Translated by Liza Schmidt.
In just four days, between March 29 and April 1, the Apruebo (approve) vote lost its comfortable lead in the polls over the Rechazo (reject) and never recovered. In the September 4 plebiscite, Rechazo triumphed with 61.9 percent of votes, surpassing Apruebo’s 38.1 percent. Until the last week of March, the weekly poll by Cadem showed Apruebo 10 points ahead of Rechazo, with 46 to 36 percent. But the following week marked a turn that left Rechazo six points ahead: 46 to 40.
What captured public attention in those few days was a debate in Congress on a fifth withdrawal of pension funds. [Translator’s note: during the Covid-19 pandemic, Chile’s Congress approved a series of bills to allow people to make early withdrawals from their pension funds as a form of relief]. It was a topic of great public interest that became fertile ground for a successful communication offensive by the Rechazo camp, three months before the beginning of the official campaign period. The effects in the polls were devastating for Apruebo.
These were the events that marked those days.
Tuesday, March 29
The Constitutional Convention eliminated the possibility that the draft constitution could include the norm known as “Not With My Money” (“Con Mi Plata No”), which was proposed by the public and backed by 60,000 signatures. The initiative would have ensured that both existing and future pension funds belong to workers.
The vote in the Convention dismissing “Not With My Money” came at the same time as the parliamentary discussion on whether to approve the fifth pension fund withdrawal. It was well known that the new government of President Gabriel Boric, which had been in office for only 16 days at that point and identified with Apruebo, opposed the bill. One week before, on Monday, March 21, the lower house of Congress had given the green light to the idea of a new withdrawal, a policy based on the public opinion that these resources should be for retirement savers.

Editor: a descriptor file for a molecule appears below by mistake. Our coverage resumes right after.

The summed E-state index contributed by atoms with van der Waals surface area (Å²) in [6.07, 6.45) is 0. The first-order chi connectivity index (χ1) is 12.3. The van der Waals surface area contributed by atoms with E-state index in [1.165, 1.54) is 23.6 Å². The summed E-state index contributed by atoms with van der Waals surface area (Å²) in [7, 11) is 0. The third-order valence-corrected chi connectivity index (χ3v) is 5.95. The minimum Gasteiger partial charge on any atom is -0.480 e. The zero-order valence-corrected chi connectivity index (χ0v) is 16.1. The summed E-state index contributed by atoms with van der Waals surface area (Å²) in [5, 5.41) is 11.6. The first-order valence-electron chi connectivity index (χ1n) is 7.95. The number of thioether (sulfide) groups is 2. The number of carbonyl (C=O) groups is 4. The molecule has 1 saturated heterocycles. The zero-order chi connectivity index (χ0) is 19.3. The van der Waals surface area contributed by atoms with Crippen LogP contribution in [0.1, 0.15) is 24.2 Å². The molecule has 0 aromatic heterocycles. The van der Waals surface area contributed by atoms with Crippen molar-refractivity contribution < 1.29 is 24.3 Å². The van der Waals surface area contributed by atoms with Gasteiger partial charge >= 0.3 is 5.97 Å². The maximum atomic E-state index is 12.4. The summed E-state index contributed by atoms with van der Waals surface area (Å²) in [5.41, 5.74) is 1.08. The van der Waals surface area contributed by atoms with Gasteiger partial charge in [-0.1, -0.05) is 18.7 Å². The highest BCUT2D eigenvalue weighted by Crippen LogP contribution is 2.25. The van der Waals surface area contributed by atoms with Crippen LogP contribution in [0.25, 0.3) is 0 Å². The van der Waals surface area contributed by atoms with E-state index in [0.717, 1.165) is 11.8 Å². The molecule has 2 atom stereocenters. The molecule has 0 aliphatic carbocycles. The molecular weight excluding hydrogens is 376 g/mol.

Wednesday, March 30
The front page of Chilean newspaper Las Últimas Noticias hit hard and went viral: “The workers will no longer be owners of their retirement savings.” The quote was from economist and then Convention member Bernardo Fontaine. The text of the draft constitution did not say this. Rather, it stated that if it were approved, the details about pension fund ownership would need to be defined by a law developed in Congress. But Fontaine’s interpretation successfully linked the Convention’s decision to reject the “Not With My Money” proposal with the idea that the ownership of pension funds was at risk.
The thousands of people who had signed in support of the “Not With My Money” initiative were the ideal sounding board to take Fontaine’s front page message viral, making it a trending topic on Twitter.
Fontaine knew the strategic reach of his words: the spokesperson of “Not With My Money” was Francisco Orrego, a lawyer and member of the conservative Renovación Nacional (RN) party, who was also acting as Fontaine’s communications and legal advisor in the Convention.
Friday, April 1
Cadem published a new poll showing Rechazo beating Apruebo for the first time: 46 percent to 36 percent. The survey was carried out between Wednesday, March 30, when Fontaine’s front page quote went viral, and Thursday, March 31. From then on, Rechazo maintained a lead of three to 18 points in Cadem polls. In the last Cadem poll, published on August 19, Rechazo led with 46 percent.
Saturday, April 9
In a video, former Convention member Ruggero Cozzi of RN emphasized the Convention’s rejection of the “Not With My Money” initiative. The clip went viral, sparking a Rechazo social media campaign. The video was accompanied by the text: “The Constitutional Convention does NOT want to protect your savings.” The post appeared in an old Facebook page called “Reform the Reform,” launched in 2014 amid discussions about changes to the private pension administration system (AFP). The page reactivated its ad spending to oppose Apruebo. The page is funded by the Citizens in Action Foundation, where Fontaine served as the director until joining the Convention.
Monday, April 11
In the media, mentions of Apruebo and Rechazo reached a tipping point, according to a study published by Unholster on its Chile Decides platform on August 16. The study reviewed 18 outlets and found that during those days in April, the word Rechazo was mentioned 120 times, compared to Apruebo’s 95. Until the previous week, the difference in favor of Rechazo had been only 49 to 43.
Thursday, April 14
The weekly Cadem poll showed for the first time that disapproval for Boric surpassed approval: 50 percent disapproval versus 40 percent approval. The previous assessment had shown 44 percent in favor and 41 against Boric’s leadership. Since then, the Rechazo vote maintained its lead.
Monday, April 18